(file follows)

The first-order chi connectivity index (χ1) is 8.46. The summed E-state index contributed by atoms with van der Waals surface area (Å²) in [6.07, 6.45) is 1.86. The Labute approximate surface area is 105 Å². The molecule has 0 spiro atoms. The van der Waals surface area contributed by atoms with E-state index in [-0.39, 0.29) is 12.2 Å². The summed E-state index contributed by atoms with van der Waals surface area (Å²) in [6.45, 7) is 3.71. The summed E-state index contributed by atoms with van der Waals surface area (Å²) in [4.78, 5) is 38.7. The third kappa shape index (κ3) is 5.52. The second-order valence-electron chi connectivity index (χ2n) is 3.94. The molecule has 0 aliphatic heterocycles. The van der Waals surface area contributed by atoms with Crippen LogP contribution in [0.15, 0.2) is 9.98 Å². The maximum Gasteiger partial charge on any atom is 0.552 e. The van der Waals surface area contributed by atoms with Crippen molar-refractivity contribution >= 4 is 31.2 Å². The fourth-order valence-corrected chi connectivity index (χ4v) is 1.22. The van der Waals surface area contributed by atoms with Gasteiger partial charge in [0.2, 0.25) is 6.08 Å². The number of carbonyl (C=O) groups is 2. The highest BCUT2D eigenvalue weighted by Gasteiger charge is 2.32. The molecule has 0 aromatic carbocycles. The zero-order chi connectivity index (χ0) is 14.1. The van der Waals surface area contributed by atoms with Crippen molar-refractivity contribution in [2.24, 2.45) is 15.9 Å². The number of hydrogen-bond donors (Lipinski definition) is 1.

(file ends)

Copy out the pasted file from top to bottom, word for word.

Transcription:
The first-order chi connectivity index (χ1) is 8.46. The summed E-state index contributed by atoms with van der Waals surface area (Å²) in [6.07, 6.45) is 1.86. The Labute approximate surface area is 105 Å². The molecule has 0 spiro atoms. The van der Waals surface area contributed by atoms with E-state index in [-0.39, 0.29) is 12.2 Å². The summed E-state index contributed by atoms with van der Waals surface area (Å²) in [6.45, 7) is 3.71. The summed E-state index contributed by atoms with van der Waals surface area (Å²) in [4.78, 5) is 38.7. The third kappa shape index (κ3) is 5.52. The second-order valence-electron chi connectivity index (χ2n) is 3.94. The molecule has 0 aliphatic heterocycles. The van der Waals surface area contributed by atoms with Crippen LogP contribution in [0.15, 0.2) is 9.98 Å². The maximum Gasteiger partial charge on any atom is 0.552 e. The van der Waals surface area contributed by atoms with Crippen molar-refractivity contribution >= 4 is 31.2 Å². The fourth-order valence-corrected chi connectivity index (χ4v) is 1.22. The van der Waals surface area contributed by atoms with Gasteiger partial charge in [0.2, 0.25) is 6.08 Å². The number of carbonyl (C=O) groups is 2. The highest BCUT2D eigenvalue weighted by Gasteiger charge is 2.32. The molecule has 0 aromatic carbocycles. The zero-order chi connectivity index (χ0) is 14.1. The van der Waals surface area contributed by atoms with Crippen molar-refractivity contribution in [2.24, 2.45) is 15.9 Å². The number of hydrogen-bond donors (Lipinski definition) is 1.